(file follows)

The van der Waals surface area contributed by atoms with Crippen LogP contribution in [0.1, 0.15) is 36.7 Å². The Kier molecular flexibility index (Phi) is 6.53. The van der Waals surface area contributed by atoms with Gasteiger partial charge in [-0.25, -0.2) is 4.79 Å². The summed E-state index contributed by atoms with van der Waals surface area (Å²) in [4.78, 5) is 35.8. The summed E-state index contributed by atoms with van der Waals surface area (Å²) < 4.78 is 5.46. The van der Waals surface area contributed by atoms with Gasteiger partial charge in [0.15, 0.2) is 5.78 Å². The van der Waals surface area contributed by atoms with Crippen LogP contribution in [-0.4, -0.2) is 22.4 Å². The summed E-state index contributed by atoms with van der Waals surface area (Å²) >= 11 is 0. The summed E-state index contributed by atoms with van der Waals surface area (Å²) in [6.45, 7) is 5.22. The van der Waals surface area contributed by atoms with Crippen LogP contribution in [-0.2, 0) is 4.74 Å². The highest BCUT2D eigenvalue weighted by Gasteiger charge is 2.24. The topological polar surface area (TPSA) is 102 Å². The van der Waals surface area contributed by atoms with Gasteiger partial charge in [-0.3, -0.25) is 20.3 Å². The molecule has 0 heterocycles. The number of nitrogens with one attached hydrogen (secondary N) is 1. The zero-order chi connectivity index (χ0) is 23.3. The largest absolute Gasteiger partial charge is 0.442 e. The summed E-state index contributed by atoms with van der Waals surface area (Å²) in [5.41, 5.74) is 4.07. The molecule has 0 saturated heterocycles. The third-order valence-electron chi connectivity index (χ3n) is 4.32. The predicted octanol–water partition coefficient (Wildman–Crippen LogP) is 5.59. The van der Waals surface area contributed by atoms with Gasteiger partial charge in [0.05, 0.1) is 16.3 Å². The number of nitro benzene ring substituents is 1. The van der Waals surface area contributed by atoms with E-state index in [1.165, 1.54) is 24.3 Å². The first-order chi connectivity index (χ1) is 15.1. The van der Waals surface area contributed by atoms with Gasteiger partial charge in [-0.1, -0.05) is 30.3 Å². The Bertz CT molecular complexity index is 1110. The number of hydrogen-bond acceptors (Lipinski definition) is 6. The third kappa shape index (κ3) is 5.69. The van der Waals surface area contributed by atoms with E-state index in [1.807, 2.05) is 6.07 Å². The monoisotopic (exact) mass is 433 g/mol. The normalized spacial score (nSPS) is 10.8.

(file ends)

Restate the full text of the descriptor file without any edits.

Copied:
The van der Waals surface area contributed by atoms with Crippen LogP contribution in [0.1, 0.15) is 36.7 Å². The Kier molecular flexibility index (Phi) is 6.53. The van der Waals surface area contributed by atoms with Gasteiger partial charge in [-0.25, -0.2) is 4.79 Å². The summed E-state index contributed by atoms with van der Waals surface area (Å²) in [4.78, 5) is 35.8. The summed E-state index contributed by atoms with van der Waals surface area (Å²) < 4.78 is 5.46. The van der Waals surface area contributed by atoms with Gasteiger partial charge in [0.15, 0.2) is 5.78 Å². The van der Waals surface area contributed by atoms with Crippen LogP contribution in [-0.4, -0.2) is 22.4 Å². The summed E-state index contributed by atoms with van der Waals surface area (Å²) >= 11 is 0. The summed E-state index contributed by atoms with van der Waals surface area (Å²) in [6.45, 7) is 5.22. The van der Waals surface area contributed by atoms with Crippen LogP contribution in [-0.2, 0) is 4.74 Å². The highest BCUT2D eigenvalue weighted by Gasteiger charge is 2.24. The topological polar surface area (TPSA) is 102 Å². The van der Waals surface area contributed by atoms with Gasteiger partial charge in [-0.3, -0.25) is 20.3 Å². The molecule has 0 heterocycles. The number of nitrogens with one attached hydrogen (secondary N) is 1. The zero-order chi connectivity index (χ0) is 23.3. The largest absolute Gasteiger partial charge is 0.442 e. The summed E-state index contributed by atoms with van der Waals surface area (Å²) in [5.41, 5.74) is 4.07. The molecule has 0 saturated heterocycles. The third-order valence-electron chi connectivity index (χ3n) is 4.32. The predicted octanol–water partition coefficient (Wildman–Crippen LogP) is 5.59. The van der Waals surface area contributed by atoms with Gasteiger partial charge in [0.05, 0.1) is 16.3 Å². The number of nitro benzene ring substituents is 1. The van der Waals surface area contributed by atoms with E-state index in [1.165, 1.54) is 24.3 Å². The first-order chi connectivity index (χ1) is 15.1. The van der Waals surface area contributed by atoms with Gasteiger partial charge in [-0.1, -0.05) is 30.3 Å². The Bertz CT molecular complexity index is 1110. The number of hydrogen-bond acceptors (Lipinski definition) is 6. The third kappa shape index (κ3) is 5.69. The van der Waals surface area contributed by atoms with E-state index in [1.807, 2.05) is 6.07 Å². The monoisotopic (exact) mass is 433 g/mol. The normalized spacial score (nSPS) is 10.8.